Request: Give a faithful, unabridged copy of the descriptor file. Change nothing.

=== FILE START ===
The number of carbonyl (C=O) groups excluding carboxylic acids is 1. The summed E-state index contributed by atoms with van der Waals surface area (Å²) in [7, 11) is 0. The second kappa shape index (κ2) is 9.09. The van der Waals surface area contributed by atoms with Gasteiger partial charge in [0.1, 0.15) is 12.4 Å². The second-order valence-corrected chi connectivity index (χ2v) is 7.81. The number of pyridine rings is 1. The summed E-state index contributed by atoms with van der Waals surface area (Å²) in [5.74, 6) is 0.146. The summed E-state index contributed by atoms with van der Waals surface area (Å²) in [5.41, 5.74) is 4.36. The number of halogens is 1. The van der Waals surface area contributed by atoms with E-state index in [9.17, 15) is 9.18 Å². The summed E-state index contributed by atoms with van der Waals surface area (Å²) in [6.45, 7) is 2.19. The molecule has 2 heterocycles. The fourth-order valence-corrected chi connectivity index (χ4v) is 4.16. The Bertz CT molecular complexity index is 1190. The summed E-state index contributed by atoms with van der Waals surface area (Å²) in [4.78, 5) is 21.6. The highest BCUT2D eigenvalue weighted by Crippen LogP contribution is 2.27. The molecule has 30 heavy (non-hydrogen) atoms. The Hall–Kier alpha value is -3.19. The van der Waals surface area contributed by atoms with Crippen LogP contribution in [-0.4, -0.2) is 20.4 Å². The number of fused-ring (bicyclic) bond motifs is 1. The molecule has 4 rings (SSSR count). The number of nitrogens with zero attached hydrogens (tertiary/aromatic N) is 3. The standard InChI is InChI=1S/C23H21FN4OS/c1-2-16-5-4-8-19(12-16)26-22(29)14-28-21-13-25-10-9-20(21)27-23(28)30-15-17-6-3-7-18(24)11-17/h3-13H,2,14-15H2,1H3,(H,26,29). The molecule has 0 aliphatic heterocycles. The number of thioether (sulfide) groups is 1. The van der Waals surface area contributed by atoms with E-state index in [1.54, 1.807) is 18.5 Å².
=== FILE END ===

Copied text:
The number of carbonyl (C=O) groups excluding carboxylic acids is 1. The summed E-state index contributed by atoms with van der Waals surface area (Å²) in [7, 11) is 0. The second kappa shape index (κ2) is 9.09. The van der Waals surface area contributed by atoms with Gasteiger partial charge in [0.1, 0.15) is 12.4 Å². The second-order valence-corrected chi connectivity index (χ2v) is 7.81. The number of pyridine rings is 1. The summed E-state index contributed by atoms with van der Waals surface area (Å²) in [5.74, 6) is 0.146. The summed E-state index contributed by atoms with van der Waals surface area (Å²) in [5.41, 5.74) is 4.36. The number of halogens is 1. The van der Waals surface area contributed by atoms with E-state index in [9.17, 15) is 9.18 Å². The summed E-state index contributed by atoms with van der Waals surface area (Å²) in [6.45, 7) is 2.19. The molecule has 2 heterocycles. The fourth-order valence-corrected chi connectivity index (χ4v) is 4.16. The Bertz CT molecular complexity index is 1190. The summed E-state index contributed by atoms with van der Waals surface area (Å²) in [4.78, 5) is 21.6. The highest BCUT2D eigenvalue weighted by Crippen LogP contribution is 2.27. The molecule has 30 heavy (non-hydrogen) atoms. The Hall–Kier alpha value is -3.19. The van der Waals surface area contributed by atoms with Crippen LogP contribution in [-0.4, -0.2) is 20.4 Å². The number of fused-ring (bicyclic) bond motifs is 1. The molecule has 4 rings (SSSR count). The number of nitrogens with zero attached hydrogens (tertiary/aromatic N) is 3. The standard InChI is InChI=1S/C23H21FN4OS/c1-2-16-5-4-8-19(12-16)26-22(29)14-28-21-13-25-10-9-20(21)27-23(28)30-15-17-6-3-7-18(24)11-17/h3-13H,2,14-15H2,1H3,(H,26,29). The molecule has 0 aliphatic heterocycles. The number of thioether (sulfide) groups is 1. The van der Waals surface area contributed by atoms with E-state index in [1.54, 1.807) is 18.5 Å².